Vat­i­can skep­ti­cal about ex­trater­res­tri­als


The re­cent dis­cov­ery of an Earth twin has boosted chances there is in­tel­li­gent life on other plan­ets. But while Pope Fran­cis’s te­le­scope scans the star­lit skies, the Vat­i­can is skep­ti­cal of ever meet­ing Mr. Spock.

On a leafy hill­top near the pa­pal sum­mer home of Cas­tel Gan­dolfo sits the Vat­i­can’s Ob­ser­va­tory, one of the old­est as­tro­nom­i­cal re­search in­sti­tu­tions in the world, where plan­e­tary sci­en­tists mix the study of me­te­orites and the Big Bang the­ory with the­ol­ogy.

Boast­ing a pres­ti­gious re­search cen­ter at the Univer­sity of Ari­zona in the United States, the in­sti­tute has never shied away from ask­ing whether there could be life on other plan­ets and is thrilled with the dis­cov­ery of an “Earth 2.0.”

Astronomers hunt­ing


a planet like ours an­nounced to huge ex­cite­ment last week that they have found the clos­est match yet, Ke­pler 452b, which is cir­cling its star at the same dis­tance as our home or­bits the sun.

Around 60 per­cent larger than Earth, it sits squarely in the “Goldilocks zone” of its star, where life could ex­ist be­cause it is nei­ther too hot nor too cold to sup­port liq­uid wa­ter, ac­cord­ing to the U. S. space agency NASA.

The dis­cov­ery “is great news,” the Ob­ser­va­tory’s Ar­gen­tine di­rec­tor Jose Funes told AFP, de­spite the fact that sci­en­tists sus­pect in­creas­ing energy from the planet’s ag­ing sun might now be heat­ing the sur­face and evap­o­rat­ing any oceans, mak­ing life dif­fi­cult.

How­ever, while “it is prob­a­ble there was life and per­haps a form of in­tel­li­gent life ... I don’t think we’ll ever meet a Mr. Spock,” he said.

The prob­lem



Ke­pler 452b is 1,400 light- years away — an im­pos­si­ble dis­tance to cover us­ing mankind’s cur­rent tech­nol­ogy.

No Je­sus 2.0

NASA may have made history this year with a Pluto fly-by, but it took nine years for its probe to get there de­spite the planet be­ing un­der six light hours away. The fastest space­ship in the so­lar sys­tem, it would take some 11 mil­lion years to reach the Earth’s cousin.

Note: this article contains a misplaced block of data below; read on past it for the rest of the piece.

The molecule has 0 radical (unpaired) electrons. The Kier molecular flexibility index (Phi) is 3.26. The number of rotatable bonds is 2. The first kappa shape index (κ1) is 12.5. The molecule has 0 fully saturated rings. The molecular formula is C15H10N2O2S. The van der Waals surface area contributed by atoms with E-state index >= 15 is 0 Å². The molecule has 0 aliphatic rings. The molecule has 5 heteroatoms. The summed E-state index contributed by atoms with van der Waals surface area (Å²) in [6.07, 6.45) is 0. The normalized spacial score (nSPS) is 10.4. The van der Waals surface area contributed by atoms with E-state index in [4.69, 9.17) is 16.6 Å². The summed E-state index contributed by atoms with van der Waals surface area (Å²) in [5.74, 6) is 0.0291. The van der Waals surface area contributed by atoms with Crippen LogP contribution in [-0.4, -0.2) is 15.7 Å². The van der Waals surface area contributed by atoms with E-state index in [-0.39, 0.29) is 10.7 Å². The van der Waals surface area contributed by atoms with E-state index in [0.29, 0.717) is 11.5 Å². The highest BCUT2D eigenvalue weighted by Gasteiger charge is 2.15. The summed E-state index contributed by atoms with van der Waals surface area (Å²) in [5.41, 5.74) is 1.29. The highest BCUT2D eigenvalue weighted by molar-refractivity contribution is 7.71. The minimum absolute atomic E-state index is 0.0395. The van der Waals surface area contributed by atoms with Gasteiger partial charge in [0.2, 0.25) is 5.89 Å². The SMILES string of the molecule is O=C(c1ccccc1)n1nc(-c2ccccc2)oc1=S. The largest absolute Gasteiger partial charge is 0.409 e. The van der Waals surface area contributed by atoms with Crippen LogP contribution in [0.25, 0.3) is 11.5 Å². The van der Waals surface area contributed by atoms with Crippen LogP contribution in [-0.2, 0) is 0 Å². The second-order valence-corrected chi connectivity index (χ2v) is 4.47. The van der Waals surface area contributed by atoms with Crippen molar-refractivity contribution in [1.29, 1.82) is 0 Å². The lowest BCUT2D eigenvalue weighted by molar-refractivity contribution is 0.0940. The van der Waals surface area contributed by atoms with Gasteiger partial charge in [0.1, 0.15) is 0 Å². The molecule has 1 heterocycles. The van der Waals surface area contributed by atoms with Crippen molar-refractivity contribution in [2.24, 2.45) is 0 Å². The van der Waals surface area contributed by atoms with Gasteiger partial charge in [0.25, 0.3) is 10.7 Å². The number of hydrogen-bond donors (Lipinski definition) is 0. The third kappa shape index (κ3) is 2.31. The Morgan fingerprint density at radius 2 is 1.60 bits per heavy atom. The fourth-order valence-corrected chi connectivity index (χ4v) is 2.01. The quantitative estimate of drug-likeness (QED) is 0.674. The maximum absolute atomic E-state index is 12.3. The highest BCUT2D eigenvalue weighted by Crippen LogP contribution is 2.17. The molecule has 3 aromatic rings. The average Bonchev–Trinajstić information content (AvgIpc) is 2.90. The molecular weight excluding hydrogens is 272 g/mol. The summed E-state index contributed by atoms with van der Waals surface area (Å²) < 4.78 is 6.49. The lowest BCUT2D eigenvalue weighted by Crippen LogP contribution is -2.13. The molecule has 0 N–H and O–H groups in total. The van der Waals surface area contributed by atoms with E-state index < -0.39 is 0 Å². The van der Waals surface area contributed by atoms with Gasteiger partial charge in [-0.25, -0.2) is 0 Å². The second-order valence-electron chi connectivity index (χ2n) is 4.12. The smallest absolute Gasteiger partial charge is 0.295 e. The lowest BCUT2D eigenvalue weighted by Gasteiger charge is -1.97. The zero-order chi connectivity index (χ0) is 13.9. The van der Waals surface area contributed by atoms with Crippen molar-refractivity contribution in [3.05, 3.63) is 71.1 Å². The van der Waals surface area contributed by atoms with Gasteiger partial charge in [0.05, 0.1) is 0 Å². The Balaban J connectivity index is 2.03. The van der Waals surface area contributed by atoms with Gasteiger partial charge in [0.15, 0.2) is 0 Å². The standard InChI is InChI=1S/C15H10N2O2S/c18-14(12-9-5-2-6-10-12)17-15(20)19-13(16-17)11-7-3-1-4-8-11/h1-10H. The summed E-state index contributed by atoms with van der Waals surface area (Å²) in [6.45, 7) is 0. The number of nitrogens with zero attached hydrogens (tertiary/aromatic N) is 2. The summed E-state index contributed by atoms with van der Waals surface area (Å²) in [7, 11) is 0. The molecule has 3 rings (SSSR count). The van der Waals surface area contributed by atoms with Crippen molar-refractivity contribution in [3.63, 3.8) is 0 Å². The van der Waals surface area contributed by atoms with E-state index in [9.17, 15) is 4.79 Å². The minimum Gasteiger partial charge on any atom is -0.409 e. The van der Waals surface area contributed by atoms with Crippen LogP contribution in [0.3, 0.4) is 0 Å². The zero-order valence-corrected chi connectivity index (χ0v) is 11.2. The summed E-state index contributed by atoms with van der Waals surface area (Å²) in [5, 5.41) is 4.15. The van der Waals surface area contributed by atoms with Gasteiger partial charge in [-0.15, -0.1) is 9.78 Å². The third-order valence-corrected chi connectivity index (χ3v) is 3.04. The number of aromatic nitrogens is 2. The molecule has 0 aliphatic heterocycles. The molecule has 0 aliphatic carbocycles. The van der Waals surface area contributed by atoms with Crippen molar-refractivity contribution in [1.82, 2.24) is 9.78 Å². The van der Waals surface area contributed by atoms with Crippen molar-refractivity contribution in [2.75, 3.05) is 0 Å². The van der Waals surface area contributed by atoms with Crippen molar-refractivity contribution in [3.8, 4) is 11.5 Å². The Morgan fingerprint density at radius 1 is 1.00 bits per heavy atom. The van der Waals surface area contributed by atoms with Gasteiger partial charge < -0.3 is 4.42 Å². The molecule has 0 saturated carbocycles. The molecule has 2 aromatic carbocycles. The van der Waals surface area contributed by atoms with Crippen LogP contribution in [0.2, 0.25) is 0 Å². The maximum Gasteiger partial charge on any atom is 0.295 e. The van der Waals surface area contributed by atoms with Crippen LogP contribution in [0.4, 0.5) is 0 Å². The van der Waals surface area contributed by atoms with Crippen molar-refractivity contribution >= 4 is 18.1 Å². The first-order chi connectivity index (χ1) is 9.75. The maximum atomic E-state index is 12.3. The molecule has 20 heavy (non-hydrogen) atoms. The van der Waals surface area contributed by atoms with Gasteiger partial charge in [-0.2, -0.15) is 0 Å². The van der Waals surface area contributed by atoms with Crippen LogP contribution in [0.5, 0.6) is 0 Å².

Funes, who has a de­gree in the­ol­ogy and doc­tor­ate in as­tron­omy, would not be drawn on whether the Vat­i­can would send out space mis­sion­ar­ies to con­vert alien life­forms to Chris­tian­ity if ex­tra-ter­res­trial life was found else­where.

What is clear, he says, is that while God may have cre­ated aliens and plan­ets sim­i­lar to Earth, there can be no sec­ond Je­sus.

“The dis­cov­ery of in­tel­li­gent life does not mean there’s another Je­sus,” he in­sisted, be­cause “the in­car­na­tion of the son of God is a unique event in the history of hu­man­ity, of the uni­verse.”

Neat in his black cas­sock and sur­rounded by the latest as­tro­log­i­cal publi­ca­tions, Funes, 52, says science and re­li­gion co-ex­ist per­fectly to­gether, in­sist­ing “if there was in­tel­li­gent life ( on another planet), I don’t see that as a con­tra­dic­tion with the Chris­tian faith.”

“The Bi­ble is not a sci­en­tific book. If we look for sci­en­tific re­sponses to our ques­tions in the bi­ble, we are mak­ing a mis­take,” he said.

“It an­swers great ques­tions, like ‘what is our role in the Uni­verse?’” But such an­swers can also come from ex­plor­ing the stars, he said.

“This type of re­search, the search for life in the Uni­verse, helps us to un­der­stand our­selves ... to un­der­stand our po­ten­tial, but also our lim­its.”

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